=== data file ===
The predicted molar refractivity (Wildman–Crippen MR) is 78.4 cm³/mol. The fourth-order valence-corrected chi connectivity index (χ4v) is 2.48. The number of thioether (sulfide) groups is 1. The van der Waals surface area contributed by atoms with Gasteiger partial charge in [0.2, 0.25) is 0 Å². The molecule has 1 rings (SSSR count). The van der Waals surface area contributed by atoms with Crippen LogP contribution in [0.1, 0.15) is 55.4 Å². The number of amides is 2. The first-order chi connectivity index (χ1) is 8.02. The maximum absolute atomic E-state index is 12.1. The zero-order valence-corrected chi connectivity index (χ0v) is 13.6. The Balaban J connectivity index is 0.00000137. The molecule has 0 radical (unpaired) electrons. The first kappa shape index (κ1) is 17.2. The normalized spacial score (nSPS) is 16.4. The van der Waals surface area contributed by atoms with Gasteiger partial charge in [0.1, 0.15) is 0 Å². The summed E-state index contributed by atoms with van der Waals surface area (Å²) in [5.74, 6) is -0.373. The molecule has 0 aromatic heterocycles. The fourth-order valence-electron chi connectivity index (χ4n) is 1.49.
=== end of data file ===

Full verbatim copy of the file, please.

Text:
The predicted molar refractivity (Wildman–Crippen MR) is 78.4 cm³/mol. The fourth-order valence-corrected chi connectivity index (χ4v) is 2.48. The number of thioether (sulfide) groups is 1. The van der Waals surface area contributed by atoms with Gasteiger partial charge in [0.2, 0.25) is 0 Å². The molecule has 1 rings (SSSR count). The van der Waals surface area contributed by atoms with Crippen LogP contribution in [0.1, 0.15) is 55.4 Å². The number of amides is 2. The first-order chi connectivity index (χ1) is 8.02. The maximum absolute atomic E-state index is 12.1. The zero-order valence-corrected chi connectivity index (χ0v) is 13.6. The Balaban J connectivity index is 0.00000137. The molecule has 0 radical (unpaired) electrons. The first kappa shape index (κ1) is 17.2. The normalized spacial score (nSPS) is 16.4. The van der Waals surface area contributed by atoms with Gasteiger partial charge in [0.1, 0.15) is 0 Å². The summed E-state index contributed by atoms with van der Waals surface area (Å²) in [5.74, 6) is -0.373. The molecule has 0 aromatic heterocycles. The fourth-order valence-electron chi connectivity index (χ4n) is 1.49.